The Real Food Challenge leverages the power of youth and universities to create a healthy, fair and green food system.
The Real Food Challenge primarily focuses on their campaign to shift $1 billion of existing university food budgets away from industrial farms and junk food and towards local/community-based, fair, ecologically sound and humane food sources—what they call “real food”—by 2020. The Real Food Challenge also maintains a national network of student food activists—providing opportunities for networking, learning, and leadership development for thousands of emerging leaders. For more information about this project, visit their website.
The Exploring Solutions for Sustainable Rural Drinking Water Systems project seeks to identify the types of risks and challenges influencing drinking water quality and availability in rural areas, with a particular emphasis on communities of 1,000 residents or less in Newfoundland.
Through this community-based research project, Principle Investigator Dr. Kelly Vodden and her team of Memorial University researchers (community-based, government, and academic) have been working to get to the root of potable water issues in rural Newfoundland and Labrador. A recent report released by the project demonstrates that affected communities face a multitude of complex, intermingled issues when it comes to access to potable water. Through this study, the researchers hope to generate recommendations that will lead to concrete actions that benefit towns and communities in Newfoundland (and beyond!) that are facing drinking water challenges. For more information, please visit their website.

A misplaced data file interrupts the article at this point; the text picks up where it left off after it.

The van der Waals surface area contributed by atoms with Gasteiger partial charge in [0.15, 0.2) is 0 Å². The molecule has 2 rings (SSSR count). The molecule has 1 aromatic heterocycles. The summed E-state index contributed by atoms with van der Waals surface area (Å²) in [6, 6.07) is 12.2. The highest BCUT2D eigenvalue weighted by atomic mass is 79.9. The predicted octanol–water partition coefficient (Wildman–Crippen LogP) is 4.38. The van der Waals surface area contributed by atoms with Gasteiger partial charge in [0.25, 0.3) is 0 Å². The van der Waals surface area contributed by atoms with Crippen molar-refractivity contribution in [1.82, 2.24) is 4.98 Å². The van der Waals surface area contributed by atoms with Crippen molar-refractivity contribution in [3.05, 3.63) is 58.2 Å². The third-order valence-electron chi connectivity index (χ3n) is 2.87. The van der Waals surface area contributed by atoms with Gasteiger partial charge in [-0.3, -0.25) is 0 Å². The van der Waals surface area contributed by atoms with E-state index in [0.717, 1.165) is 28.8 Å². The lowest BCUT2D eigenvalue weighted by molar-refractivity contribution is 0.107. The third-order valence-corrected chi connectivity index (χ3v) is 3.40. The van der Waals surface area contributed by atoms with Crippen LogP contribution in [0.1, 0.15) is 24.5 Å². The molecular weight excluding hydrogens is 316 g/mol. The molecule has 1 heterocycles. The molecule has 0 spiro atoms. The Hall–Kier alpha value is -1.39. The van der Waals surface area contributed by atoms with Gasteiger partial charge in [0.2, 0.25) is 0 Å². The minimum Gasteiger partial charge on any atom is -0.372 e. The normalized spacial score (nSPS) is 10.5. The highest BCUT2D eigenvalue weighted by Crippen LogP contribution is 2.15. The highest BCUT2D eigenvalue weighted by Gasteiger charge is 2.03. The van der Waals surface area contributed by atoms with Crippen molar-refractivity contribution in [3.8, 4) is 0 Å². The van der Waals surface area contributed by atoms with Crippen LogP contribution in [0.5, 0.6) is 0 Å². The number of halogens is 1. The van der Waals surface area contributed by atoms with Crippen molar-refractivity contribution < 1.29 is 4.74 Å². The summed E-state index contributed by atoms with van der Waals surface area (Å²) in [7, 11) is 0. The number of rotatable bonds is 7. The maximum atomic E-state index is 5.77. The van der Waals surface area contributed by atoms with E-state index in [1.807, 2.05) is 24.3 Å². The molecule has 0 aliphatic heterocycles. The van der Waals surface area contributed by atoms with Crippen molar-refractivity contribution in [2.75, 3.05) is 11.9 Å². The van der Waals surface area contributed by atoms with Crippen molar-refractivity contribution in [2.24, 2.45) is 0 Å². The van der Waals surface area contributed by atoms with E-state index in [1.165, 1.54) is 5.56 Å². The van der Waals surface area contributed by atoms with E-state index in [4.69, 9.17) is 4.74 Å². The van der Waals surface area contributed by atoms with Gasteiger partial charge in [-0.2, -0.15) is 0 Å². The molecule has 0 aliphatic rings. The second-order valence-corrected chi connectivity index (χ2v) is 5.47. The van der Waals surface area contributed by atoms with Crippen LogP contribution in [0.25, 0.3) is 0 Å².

The New Opportunities for Innovative Student Engagement (NOISE) project is a research-informed model for enhancing the academic success of youth from the Jane/Finch community and York University Social Work students through engaged learning opportunities that energize and support their civic engagement and psycho-social well-being.
Through the NOISE project, Jane/Finch youth fellows and social work student fellows work together in community action pods on social action projects relevant to contemporary socio-political-economic conditions in the Jane/Finch community. NOISE emphasizes multidirectional learning and accountability among all participants in the pod, and recognizes that youth, students, alumni, and faculty all contribute important skills and experiences and mutually benefit from their multidirectional relationships. For more information on the project, visit their website, check out their SSHRC’s Story Tellers video or follow them on Twitter!